Can the U.S. Become its Own Manufacturing Island? [Video]

By Scott Anderson on 24 August, 2020

Reshoring' Trend Has Little Impact On U.S. Economy, Study Finds : NPRLiberty has worked with customers previously that were not realizing the expected benefits of using an offshore supplier, but recent events have a lot more OEM’s looking to move some or all of their supply chains to the United States. The Institute for Supply Management reported last month that nearly 75% of companies are reporting supply chain disruptions. A recent Thomas Industrial survey reported that 64% of manufacturers are likely to bring production and sourcing to North America, and this number has been growing. 

In this episode of Wired Success, Mark Cessar ask Liberty Electronics' Director of Business Development, Scott Anderson, about the rising opportunities for reshoring the supply chain from oversees suppliers.

Mark:
Welcome to another episode of “Wired for Success” by Liberty Electronics. My name is Mark Cessar and I'm here today with Scott Anderson, the Director of Business Development here at Liberty Electronics and has been for the last 21 years. Today we are here to talk about reshoring. So Scott, I'll just start it. Why are we making a video about reshoring? 

Scott: 
Well hey, thanks Mark. It's good to be with you again. Well, reshoring, as you can imagine, is a hot topic recently. Liberty has worked with customers over the years that have not realized benefits from offshore suppliers, but recently a lot more OEMs are looking to move from offshore suppliers to domestic suppliers. The Institute for Supply Management recently reported that 74% of companies have experienced supply chain interruptions and Thomas Industrial Survey reported that 64% of companies are actively looking to move their some or all of their supply chains to the United States.

Mark:
This may seem like an obvious question, but why is there an increased interest in reshoring, Scott?

Scott: 
Well, it's no surprise but the COVID-19 pandemic is driving a lot of this. Companies have not been able to get their parts shipped, factories have been closed, and they've suffered as a result. And a second factor is tariffs. Since the Trump administration has imposed stiffer tariffs on some countries, the OEMs have experienced some cost increases that they've had to deal with. A third is the USMCA that was just enacted here on July 1st. It replaces the NAFTA Agreement, but it is expected to have upward pressure on Mexico's labor rates.

Mark:
Do you expect any other factors to drive this movement?

Scott:
Well US energy costs have been coming down. We've increased production, lowered cost, and have become a net exporter of energy. So that helps US manufacturers both with product cost and with transportation costs, and I'd add to that, there seems to be an increased awareness of natural disasters. You may recall the earthquake and tsunami that hit northern Japan and resulted in the Fukushima nuclear reactor incident. That it was a huge disruption to supply chains. And more recently closer to home, in 2017 hurricane Maria, when it hit the Caribbean, caused damage to supply chains. Liberty in fact, was able to pick up some business when one of our competitor’s factories closed there. Another issue is that we might have reached a tipping point with the theft of intellectual property. There seems to be much more awareness of that. There's some threats of regional conflict, the South China Sea for example, that have made people nervous. And then crime is also an issue. We've had customers say that they're actually afraid to travel to certain parts of the world because of crime.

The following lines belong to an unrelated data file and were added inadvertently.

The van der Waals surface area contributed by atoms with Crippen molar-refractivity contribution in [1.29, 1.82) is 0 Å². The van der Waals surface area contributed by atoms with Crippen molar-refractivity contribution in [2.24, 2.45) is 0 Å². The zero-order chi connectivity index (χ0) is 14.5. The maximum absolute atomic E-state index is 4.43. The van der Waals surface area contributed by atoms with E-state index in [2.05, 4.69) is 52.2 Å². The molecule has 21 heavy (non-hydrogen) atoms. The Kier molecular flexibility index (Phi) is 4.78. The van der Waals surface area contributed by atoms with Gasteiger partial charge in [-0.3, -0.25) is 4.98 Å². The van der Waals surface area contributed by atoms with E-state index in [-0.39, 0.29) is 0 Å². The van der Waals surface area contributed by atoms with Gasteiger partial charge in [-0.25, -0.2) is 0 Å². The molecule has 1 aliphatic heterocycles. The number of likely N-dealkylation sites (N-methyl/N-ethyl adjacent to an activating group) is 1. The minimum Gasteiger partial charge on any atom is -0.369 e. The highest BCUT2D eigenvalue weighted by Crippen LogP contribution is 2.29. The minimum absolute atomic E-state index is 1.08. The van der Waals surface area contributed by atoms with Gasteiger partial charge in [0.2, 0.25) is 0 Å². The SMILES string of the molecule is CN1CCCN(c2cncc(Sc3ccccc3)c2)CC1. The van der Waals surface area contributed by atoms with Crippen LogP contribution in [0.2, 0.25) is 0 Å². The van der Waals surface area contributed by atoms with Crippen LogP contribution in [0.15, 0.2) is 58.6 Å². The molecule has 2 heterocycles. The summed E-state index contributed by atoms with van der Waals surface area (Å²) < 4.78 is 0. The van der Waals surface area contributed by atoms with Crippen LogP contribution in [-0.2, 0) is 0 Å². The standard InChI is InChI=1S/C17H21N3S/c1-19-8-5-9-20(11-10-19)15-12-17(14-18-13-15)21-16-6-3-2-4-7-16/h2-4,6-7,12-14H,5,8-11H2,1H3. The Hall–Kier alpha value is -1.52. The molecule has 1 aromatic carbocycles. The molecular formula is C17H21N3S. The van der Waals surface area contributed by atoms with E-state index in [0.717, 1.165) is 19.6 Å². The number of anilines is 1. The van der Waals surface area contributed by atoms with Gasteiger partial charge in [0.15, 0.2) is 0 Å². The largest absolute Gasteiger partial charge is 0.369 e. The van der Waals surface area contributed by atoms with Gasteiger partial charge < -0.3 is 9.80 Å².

Mark:
When reshoring, why should an OEM consider Liberty Electronics?

Scott:
Well the first thing that comes to mind is location, location, location. Liberty is blessed to be located in a part of the country that both geographically and culturally is a low-risk area. And then second, I would say, our experience in helping OEMs transition from one supplier to another. We have some robust processes in place and technology in place that really helps smooth the transitions, and one of the things that we've learned from our customers is that when considering the cost of poor quality, cost of mis-deliveries, Liberty can actually lower their overall total cost of ownership.

Mark: 
Well thank you, Scott. My name is Mark Cessar and this is Scott Anderson thank you for tuning in to this episode of “Wired for Success” by Liberty Electronics.

*  *  *

Liberty Electronics helped a number of customers transition from both foreign and domestic suppliers. We have some robust processes and technology in place that are critical to successfully switching suppliers. One of the things we’ve learned from our customers is that Liberty can provide the lowest total cost of ownership for them. They’ve pointed to savings in the cost of poor quality and delivery as making the difference between Liberty and offshore suppliers.

 

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Topics: Manufacturing, Reshoring

Author: Scott Anderson

Mr. Anderson joined Liberty Electronics as Manager of Engineering in July of 1999. In 2010 he was appointed Director of Business Development. He previously worked as a project engineer at Pratt and Whitney Aircraft and at Joy Mining Machinery. At Joy, Scott went on to manage international projects including quality improvement initiatives, computer system implementations, and new product development programs.
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